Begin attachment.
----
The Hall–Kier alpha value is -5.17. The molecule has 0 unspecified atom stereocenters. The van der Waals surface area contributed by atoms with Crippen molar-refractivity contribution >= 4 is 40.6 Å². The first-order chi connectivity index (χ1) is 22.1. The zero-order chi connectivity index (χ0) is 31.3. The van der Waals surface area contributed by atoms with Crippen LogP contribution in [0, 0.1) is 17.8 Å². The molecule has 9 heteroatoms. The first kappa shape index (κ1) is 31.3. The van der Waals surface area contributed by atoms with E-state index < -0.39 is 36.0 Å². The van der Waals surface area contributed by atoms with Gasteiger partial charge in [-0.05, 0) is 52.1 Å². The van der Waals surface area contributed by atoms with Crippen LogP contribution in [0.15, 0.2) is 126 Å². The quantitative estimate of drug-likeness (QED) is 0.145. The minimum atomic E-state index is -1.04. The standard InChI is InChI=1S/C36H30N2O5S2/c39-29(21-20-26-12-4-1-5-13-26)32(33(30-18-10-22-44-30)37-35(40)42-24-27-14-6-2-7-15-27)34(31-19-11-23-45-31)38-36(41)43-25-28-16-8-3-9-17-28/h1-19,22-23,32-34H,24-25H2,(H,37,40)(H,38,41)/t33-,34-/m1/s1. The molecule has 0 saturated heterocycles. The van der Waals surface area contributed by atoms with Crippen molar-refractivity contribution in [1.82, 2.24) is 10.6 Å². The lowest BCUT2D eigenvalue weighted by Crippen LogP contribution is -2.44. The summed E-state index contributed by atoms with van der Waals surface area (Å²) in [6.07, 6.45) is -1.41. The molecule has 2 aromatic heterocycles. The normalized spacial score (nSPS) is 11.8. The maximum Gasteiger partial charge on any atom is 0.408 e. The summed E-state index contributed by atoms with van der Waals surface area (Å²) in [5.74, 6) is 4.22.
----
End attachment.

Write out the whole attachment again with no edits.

The Hall–Kier alpha value is -5.17. The molecule has 0 unspecified atom stereocenters. The van der Waals surface area contributed by atoms with Crippen molar-refractivity contribution >= 4 is 40.6 Å². The first-order chi connectivity index (χ1) is 22.1. The zero-order chi connectivity index (χ0) is 31.3. The van der Waals surface area contributed by atoms with Crippen LogP contribution in [0, 0.1) is 17.8 Å². The molecule has 9 heteroatoms. The first kappa shape index (κ1) is 31.3. The van der Waals surface area contributed by atoms with E-state index < -0.39 is 36.0 Å². The van der Waals surface area contributed by atoms with Gasteiger partial charge in [-0.05, 0) is 52.1 Å². The van der Waals surface area contributed by atoms with Crippen LogP contribution in [0.15, 0.2) is 126 Å². The quantitative estimate of drug-likeness (QED) is 0.145. The minimum atomic E-state index is -1.04. The standard InChI is InChI=1S/C36H30N2O5S2/c39-29(21-20-26-12-4-1-5-13-26)32(33(30-18-10-22-44-30)37-35(40)42-24-27-14-6-2-7-15-27)34(31-19-11-23-45-31)38-36(41)43-25-28-16-8-3-9-17-28/h1-19,22-23,32-34H,24-25H2,(H,37,40)(H,38,41)/t33-,34-/m1/s1. The molecule has 0 saturated heterocycles. The van der Waals surface area contributed by atoms with Crippen molar-refractivity contribution in [1.82, 2.24) is 10.6 Å². The lowest BCUT2D eigenvalue weighted by Crippen LogP contribution is -2.44. The summed E-state index contributed by atoms with van der Waals surface area (Å²) in [6.07, 6.45) is -1.41. The molecule has 2 aromatic heterocycles. The normalized spacial score (nSPS) is 11.8. The maximum Gasteiger partial charge on any atom is 0.408 e. The summed E-state index contributed by atoms with van der Waals surface area (Å²) in [5.74, 6) is 4.22.